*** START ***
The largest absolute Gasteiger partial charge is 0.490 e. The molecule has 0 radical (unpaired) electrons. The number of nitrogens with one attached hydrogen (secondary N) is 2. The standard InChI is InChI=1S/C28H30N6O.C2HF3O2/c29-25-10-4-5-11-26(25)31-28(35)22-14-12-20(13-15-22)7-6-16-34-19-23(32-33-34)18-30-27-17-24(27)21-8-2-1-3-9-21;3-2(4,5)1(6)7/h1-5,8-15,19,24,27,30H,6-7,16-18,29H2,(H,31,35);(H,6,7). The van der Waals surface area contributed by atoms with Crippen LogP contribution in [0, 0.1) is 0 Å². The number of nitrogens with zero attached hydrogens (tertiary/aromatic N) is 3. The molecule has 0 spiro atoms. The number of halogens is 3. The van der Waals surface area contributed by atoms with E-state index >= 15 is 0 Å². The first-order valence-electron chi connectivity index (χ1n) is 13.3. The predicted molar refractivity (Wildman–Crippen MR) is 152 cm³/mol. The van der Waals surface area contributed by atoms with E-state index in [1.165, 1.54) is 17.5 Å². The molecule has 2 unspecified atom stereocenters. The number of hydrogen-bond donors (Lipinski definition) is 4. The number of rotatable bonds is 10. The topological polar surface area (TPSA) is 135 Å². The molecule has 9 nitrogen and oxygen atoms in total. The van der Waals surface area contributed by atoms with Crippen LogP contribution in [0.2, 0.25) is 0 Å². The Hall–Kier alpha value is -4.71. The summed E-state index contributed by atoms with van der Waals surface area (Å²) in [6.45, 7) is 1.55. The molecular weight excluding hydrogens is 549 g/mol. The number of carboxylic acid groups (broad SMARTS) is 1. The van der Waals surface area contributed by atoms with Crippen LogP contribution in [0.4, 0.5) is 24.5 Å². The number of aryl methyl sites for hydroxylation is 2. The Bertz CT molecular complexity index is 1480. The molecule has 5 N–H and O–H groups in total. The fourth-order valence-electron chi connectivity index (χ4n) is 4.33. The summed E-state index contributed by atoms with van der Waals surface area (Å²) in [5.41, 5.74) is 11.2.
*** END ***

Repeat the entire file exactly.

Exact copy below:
The largest absolute Gasteiger partial charge is 0.490 e. The molecule has 0 radical (unpaired) electrons. The number of nitrogens with one attached hydrogen (secondary N) is 2. The standard InChI is InChI=1S/C28H30N6O.C2HF3O2/c29-25-10-4-5-11-26(25)31-28(35)22-14-12-20(13-15-22)7-6-16-34-19-23(32-33-34)18-30-27-17-24(27)21-8-2-1-3-9-21;3-2(4,5)1(6)7/h1-5,8-15,19,24,27,30H,6-7,16-18,29H2,(H,31,35);(H,6,7). The van der Waals surface area contributed by atoms with Crippen LogP contribution in [0, 0.1) is 0 Å². The number of nitrogens with zero attached hydrogens (tertiary/aromatic N) is 3. The molecule has 0 spiro atoms. The number of halogens is 3. The van der Waals surface area contributed by atoms with E-state index >= 15 is 0 Å². The first-order valence-electron chi connectivity index (χ1n) is 13.3. The predicted molar refractivity (Wildman–Crippen MR) is 152 cm³/mol. The van der Waals surface area contributed by atoms with E-state index in [1.165, 1.54) is 17.5 Å². The molecule has 2 unspecified atom stereocenters. The number of hydrogen-bond donors (Lipinski definition) is 4. The number of rotatable bonds is 10. The topological polar surface area (TPSA) is 135 Å². The molecule has 9 nitrogen and oxygen atoms in total. The van der Waals surface area contributed by atoms with Crippen LogP contribution in [0.2, 0.25) is 0 Å². The Hall–Kier alpha value is -4.71. The summed E-state index contributed by atoms with van der Waals surface area (Å²) in [6.45, 7) is 1.55. The molecular weight excluding hydrogens is 549 g/mol. The number of carboxylic acid groups (broad SMARTS) is 1. The van der Waals surface area contributed by atoms with Crippen LogP contribution in [0.4, 0.5) is 24.5 Å². The number of aryl methyl sites for hydroxylation is 2. The Bertz CT molecular complexity index is 1480. The molecule has 5 N–H and O–H groups in total. The fourth-order valence-electron chi connectivity index (χ4n) is 4.33. The summed E-state index contributed by atoms with van der Waals surface area (Å²) in [5.41, 5.74) is 11.2.